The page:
I think it’s weird how people name their dogs. I mean, it’s clear that dogs aren’t even aware that they have names.
“Your name is Spot.”
“OK… whatever. Whatever you’re trying to communicate with me is fine. I’ll just keep wagging my tail like this because you seem to enjoy it. Ya got any food?! How do you stand on your back legs for so long like that? That’s really impressive. Ya got any food?!”
“You are Spot.”
“Finger. Pointing. Got it. You seem to want me to wag my tail at your pointed finger.”
I mean, if dogs cared about, or knew their names, we wouldn’t have to worry about whistling after using their name. Yet, we always do.
“Here, Spot! Come here, boy!! (WHISTLE!!)”
“Is he calling me? Well… he whistled, so that must mean he has something for me. The whistle is always for me. The evil cat never responds to his whistle, so it must be for me. And, if he whistles at his wife, she smacks him… so that means he must mean it for me.”
Plus, if dogs actually were aware of their names, I think they’d be pretty disappointed.
“Come here, Boomer!”
“Boomer? That’s the best you could come up with? Is this some sort of weird commentary on my voice? Boomer? I’m more of a Dennis, really.”
Do you really think your dog wants an ironic name, anyway? Too often, I see things like pitbulls named Sugarplumb, or as Riley shared… a cute little pug named Sushi. Sushi? Who would ever want to come back to your house for dinner after seeing your dog named Sushi and your cat named… what… Meatloaf??
I think we should keep it simple and name our dog’s “Dog”. If you have more than one, then your second dog would be named “The Other Dog”. You may think that it’s uncreative to have one name for all dogs, but when you think about it, that’s the way dogs see us – we all have one name: Ruff.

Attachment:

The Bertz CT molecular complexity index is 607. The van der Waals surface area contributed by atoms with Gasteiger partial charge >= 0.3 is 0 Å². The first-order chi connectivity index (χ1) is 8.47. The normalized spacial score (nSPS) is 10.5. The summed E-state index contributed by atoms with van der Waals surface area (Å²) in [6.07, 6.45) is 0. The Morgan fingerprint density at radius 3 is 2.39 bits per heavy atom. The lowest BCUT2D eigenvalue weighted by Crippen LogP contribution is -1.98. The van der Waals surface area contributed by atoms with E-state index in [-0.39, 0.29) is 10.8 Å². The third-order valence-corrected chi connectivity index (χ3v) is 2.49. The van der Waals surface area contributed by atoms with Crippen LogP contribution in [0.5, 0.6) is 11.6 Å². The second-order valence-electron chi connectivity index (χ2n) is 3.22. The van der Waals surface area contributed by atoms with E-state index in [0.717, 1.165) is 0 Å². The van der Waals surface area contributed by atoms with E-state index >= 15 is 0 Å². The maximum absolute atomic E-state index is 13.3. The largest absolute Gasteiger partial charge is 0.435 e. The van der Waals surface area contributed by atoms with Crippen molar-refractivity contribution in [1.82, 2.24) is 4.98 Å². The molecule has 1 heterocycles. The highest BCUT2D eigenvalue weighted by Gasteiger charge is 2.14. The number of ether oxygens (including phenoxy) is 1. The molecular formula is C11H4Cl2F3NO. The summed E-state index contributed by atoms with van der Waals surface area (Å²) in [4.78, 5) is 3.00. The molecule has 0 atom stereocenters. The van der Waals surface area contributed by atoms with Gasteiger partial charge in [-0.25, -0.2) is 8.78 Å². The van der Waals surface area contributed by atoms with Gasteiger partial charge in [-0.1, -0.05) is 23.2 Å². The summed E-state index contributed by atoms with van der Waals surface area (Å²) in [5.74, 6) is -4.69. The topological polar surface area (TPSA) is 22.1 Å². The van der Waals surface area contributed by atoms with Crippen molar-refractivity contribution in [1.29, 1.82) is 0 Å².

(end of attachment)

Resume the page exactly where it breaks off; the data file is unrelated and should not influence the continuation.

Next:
The worst ever was when my cousins gave my uncle a new dog with the worst name ever in the history of housepets. My uncle wants to be nice to his kids and tolerates his new dog’s name. This was fine until the dog escaped from their house and got lost in the neighborhood. So, as the sun is setting on his suburban neighborhood, Uncle Al had to walk through his streets, yelling for his dog… by name, of course:
“Killer! Killer!!! Where are you, Killer? Are you in this nice couple’s backyard, Killer?!”
Next, my incredibly funny friend, Bone Hampton joins the show. Bone has a bone to pick with people who can’t seem to mind their own business. He performs at a lot of secular comedy clubs, and when it’s not appropriate, he refrains from evangelizing from the stage. He simply tells his jokes, and if something he says piques someone’s interest – especially if it’s about the Gospel – he’s more than eager to talk more. But, if you don’t want to have anything to do with Bone’s beliefs… he’ll leave you alone. He’s heard too many people complain about Christians who seem to be throwing Bible verses into peoples’ faces and he doesn’t want to come off as one of “those types of people”.